Filing an auto insurance claim is my favorite thing to do... said no one, ever. But filing a claim after an accident is often necessary.

What Is an Auto Insurance Claim?

To file an insurance claim, you have to fill out the insurance claim application. Your insurance company will provide this form for your completion. A policyholder has to get the completed application for benefits to the insurance company before any money will go to the repair shop, hospital or the policyholder.

When Might You File a Claim?

The decision to file a claim after an incident is ultimately up to you. If you were the only one involved in the accident, such as backing into a pole, you may think you'll pay the repairs yourself and let it go. That's certainly your choice.

In some instances involving you alone, you may want to let your insurance company know about the damage. For instance:

  • You accidentally dent someone's car; for example, by opening your door into it.
  • You cause serious damage to someone else's car; for example, you back into them while pulling out of a parking space.
  • You cause an accident that hurts someone else; for example, you run a stop sign and hit another car.
  • You cause substantial damage to your own car; for example, you hit a patch of black ice and slam into a tree.
  • You cause damage to someone else's property; for example, you hit a cow in the road at night.

If the damage is substantial, or there is an injury to someone else, or damage to their car or other property, you could find yourself facing thousands of dollars in payments. In this case, it is probably best to contact your insurance company.

Filing a Claim with Your Insurance vs the Other Party's

There are two different types of insurance claims. If you file a claim on your own car insurance carrier, that's called a first-party claim. If the claim you file is with another driver's insurance, that's called a third-party claim.

Imagine the following scenario: you're involved in an accident in which the other driver is at fault. You want to receive all the claims money to which you're entitled, of course. The first thing you need to decide is whose auto insurance carrier to use when you file your claim.

A First Party Claim

If you have collision coverage included in your policy, you can file a claim against your own auto insurance policy after an accident. Your insurance company will pay for repairs, minus your deductible amount.

Your company will likely then ask the other person's insurance carrier to reimburse them for your claim. When the other company confirms that their policyholder was at fault, it will send payment to your insurance carrier, who will then refund your deductible amount. This process, called subrogation, usually takes about six months.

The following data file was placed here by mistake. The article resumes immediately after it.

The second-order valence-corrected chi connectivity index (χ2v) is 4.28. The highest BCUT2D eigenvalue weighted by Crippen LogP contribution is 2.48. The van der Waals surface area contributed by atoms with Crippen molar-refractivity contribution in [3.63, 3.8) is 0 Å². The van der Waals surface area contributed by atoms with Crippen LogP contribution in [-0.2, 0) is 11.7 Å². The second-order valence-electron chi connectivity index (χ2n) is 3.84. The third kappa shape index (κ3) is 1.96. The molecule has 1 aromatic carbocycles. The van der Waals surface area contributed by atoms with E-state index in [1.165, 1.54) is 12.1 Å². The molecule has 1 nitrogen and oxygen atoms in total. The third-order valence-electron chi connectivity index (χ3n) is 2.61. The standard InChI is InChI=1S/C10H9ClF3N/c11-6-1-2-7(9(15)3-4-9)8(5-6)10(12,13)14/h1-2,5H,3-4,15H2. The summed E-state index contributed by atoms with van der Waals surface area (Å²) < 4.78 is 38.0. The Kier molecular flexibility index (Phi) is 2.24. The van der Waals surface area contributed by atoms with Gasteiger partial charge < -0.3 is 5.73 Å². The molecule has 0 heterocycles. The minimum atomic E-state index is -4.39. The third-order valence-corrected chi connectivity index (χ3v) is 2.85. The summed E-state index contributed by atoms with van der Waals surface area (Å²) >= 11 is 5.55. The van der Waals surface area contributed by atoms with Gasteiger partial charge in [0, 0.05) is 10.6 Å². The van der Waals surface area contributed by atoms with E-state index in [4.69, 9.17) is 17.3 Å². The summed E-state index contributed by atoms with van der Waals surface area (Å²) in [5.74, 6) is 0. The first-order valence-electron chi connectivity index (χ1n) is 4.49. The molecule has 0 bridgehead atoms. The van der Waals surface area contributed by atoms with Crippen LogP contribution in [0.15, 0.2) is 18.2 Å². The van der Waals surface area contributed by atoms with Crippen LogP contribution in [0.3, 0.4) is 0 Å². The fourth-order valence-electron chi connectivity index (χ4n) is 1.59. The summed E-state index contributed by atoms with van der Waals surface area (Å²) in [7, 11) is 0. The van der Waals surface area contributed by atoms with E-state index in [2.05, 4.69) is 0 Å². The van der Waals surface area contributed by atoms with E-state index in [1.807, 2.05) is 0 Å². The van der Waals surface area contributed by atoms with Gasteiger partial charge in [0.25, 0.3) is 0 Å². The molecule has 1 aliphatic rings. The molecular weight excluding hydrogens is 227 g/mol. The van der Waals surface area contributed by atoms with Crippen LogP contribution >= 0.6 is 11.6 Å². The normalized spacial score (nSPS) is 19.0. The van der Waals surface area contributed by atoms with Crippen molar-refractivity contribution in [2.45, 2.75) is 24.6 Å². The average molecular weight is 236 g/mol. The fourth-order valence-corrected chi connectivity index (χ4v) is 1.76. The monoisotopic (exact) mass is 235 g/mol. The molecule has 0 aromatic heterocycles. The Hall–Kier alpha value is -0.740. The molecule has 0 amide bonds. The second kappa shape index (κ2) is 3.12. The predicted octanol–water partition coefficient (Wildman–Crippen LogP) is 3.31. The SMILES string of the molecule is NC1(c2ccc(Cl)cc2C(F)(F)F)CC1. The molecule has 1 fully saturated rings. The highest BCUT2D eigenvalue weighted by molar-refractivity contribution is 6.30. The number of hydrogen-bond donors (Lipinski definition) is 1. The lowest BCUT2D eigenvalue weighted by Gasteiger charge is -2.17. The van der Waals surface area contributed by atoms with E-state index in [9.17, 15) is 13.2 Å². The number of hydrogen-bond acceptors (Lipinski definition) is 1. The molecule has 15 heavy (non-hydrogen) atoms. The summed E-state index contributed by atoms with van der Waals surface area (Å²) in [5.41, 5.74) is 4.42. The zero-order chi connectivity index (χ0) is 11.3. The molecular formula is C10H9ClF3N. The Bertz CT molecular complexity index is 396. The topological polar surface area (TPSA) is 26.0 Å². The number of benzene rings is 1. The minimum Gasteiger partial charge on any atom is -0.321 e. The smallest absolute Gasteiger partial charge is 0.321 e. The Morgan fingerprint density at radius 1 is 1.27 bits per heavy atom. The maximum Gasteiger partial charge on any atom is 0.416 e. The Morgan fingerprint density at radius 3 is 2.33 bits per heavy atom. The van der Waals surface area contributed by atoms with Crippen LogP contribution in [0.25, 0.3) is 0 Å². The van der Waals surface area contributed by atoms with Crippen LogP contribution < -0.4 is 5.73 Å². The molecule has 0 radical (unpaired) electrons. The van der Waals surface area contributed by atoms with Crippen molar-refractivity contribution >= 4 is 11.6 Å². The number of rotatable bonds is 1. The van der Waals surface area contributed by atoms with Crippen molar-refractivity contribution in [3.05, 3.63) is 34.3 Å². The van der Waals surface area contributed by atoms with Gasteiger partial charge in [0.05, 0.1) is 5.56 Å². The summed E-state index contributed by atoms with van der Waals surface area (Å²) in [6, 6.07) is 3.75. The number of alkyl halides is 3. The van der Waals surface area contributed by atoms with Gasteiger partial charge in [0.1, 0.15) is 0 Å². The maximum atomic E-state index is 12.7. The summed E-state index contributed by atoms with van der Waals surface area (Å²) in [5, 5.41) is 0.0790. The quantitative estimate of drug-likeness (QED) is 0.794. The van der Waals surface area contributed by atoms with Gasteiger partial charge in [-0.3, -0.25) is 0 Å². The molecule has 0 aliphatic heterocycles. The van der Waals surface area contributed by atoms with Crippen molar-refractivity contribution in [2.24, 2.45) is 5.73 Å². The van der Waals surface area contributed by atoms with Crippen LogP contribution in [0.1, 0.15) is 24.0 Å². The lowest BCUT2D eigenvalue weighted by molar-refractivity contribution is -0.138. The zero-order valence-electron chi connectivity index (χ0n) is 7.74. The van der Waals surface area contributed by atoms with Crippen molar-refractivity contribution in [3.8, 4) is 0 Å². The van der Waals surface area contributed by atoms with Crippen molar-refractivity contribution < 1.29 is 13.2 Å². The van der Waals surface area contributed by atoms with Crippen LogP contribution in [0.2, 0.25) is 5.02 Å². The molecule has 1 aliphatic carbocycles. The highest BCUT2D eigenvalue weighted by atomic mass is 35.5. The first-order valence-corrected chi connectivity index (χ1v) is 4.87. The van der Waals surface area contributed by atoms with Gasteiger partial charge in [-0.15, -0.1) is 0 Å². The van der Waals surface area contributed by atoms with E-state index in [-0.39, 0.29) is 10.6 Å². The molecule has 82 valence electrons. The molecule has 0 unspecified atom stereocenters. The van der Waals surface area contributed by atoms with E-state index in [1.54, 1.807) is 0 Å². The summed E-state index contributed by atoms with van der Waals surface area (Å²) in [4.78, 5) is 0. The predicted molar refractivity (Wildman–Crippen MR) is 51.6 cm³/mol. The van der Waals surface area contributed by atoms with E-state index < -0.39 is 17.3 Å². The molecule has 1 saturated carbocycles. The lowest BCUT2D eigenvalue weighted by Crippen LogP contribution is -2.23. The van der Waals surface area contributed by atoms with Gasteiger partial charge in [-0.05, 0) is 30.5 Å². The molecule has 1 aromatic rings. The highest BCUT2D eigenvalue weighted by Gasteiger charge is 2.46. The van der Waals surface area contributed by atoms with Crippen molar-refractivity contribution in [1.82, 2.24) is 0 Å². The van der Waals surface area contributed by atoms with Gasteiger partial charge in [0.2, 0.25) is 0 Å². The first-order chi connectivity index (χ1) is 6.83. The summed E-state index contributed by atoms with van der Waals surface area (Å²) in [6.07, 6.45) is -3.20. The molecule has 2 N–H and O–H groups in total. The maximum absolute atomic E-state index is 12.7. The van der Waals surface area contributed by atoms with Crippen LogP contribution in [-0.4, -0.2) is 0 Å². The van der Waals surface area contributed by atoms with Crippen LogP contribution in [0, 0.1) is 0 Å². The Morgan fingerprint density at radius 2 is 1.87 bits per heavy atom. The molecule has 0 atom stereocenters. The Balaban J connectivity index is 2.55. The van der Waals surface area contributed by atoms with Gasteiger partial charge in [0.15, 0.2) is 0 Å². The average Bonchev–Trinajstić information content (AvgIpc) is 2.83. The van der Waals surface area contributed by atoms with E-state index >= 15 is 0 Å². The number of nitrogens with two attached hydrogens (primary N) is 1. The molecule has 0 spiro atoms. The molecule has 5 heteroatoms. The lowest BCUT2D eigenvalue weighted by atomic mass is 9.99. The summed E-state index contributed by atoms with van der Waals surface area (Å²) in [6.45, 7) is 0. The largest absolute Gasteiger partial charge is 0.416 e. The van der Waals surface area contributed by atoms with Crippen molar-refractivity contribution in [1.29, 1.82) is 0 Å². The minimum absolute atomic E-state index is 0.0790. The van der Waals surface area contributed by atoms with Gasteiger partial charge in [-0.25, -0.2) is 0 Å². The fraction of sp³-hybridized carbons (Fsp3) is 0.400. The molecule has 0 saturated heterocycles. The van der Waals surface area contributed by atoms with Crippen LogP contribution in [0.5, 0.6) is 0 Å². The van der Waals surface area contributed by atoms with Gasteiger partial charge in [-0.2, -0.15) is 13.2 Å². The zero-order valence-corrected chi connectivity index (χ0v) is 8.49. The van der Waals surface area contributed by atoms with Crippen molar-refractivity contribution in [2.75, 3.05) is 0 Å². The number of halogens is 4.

Pros:

  • you may feel more comfortable going through your insurance carrier than dealing with the other driver's carrier.
  • there may be a quicker resolution to the claim because your carrier won't have to determine fault before making payment.
  • if your policy includes rental reimbursement, you can get a rental car for use while yours is in the shop.
  • there should be no increase in your rates after a claim for an accident that wasn't your fault.

Cons:

  • you must pay the deductible amount out of pocket.
  • you may or may not receive reimbursement of the deductible.

If you decide to make the claim through the other driver's insurance, that company will investigate the accident to determine which driver is at fault. If they find their covered client was the cause, they will send an adjuster to estimate the damage to your car or property, or they'll ask you to get an estimate(s) from a repair shop(s).

They will then pay for your repairs and a rental car if you included that coverage in your policy. The other driver's insurance may or may not cover your medical bills. The third-party insurance company will only pay up to the limits of the at-fault driver's liability coverage.

Pros:

  • you don't have to pay the deductible out of pocket.
  • you don't have to wait for reimbursement of a deductible amount.
  • if you don't have collision coverage, this is the only way to get your damage covered.

Cons:

  • you'll have to file a claim with your insurance carrier if the at-fault person doesn't have liability coverage, or has limits that don't cover your medical costs.
  • you'll have to file on your own collision coverage if the at-fault driver's coverage won't pay enough to repair your car or damaged property.
  • if you must tap into your own collision coverage, you'll have to pay the deductible out-of-pocket.

Whether you decide to file with the other driver's insurance or your own, it's usually best to notify your own insurer about the accident. Later, if you must work through your own carrier, it just makes things easier.

Get the Best Rates

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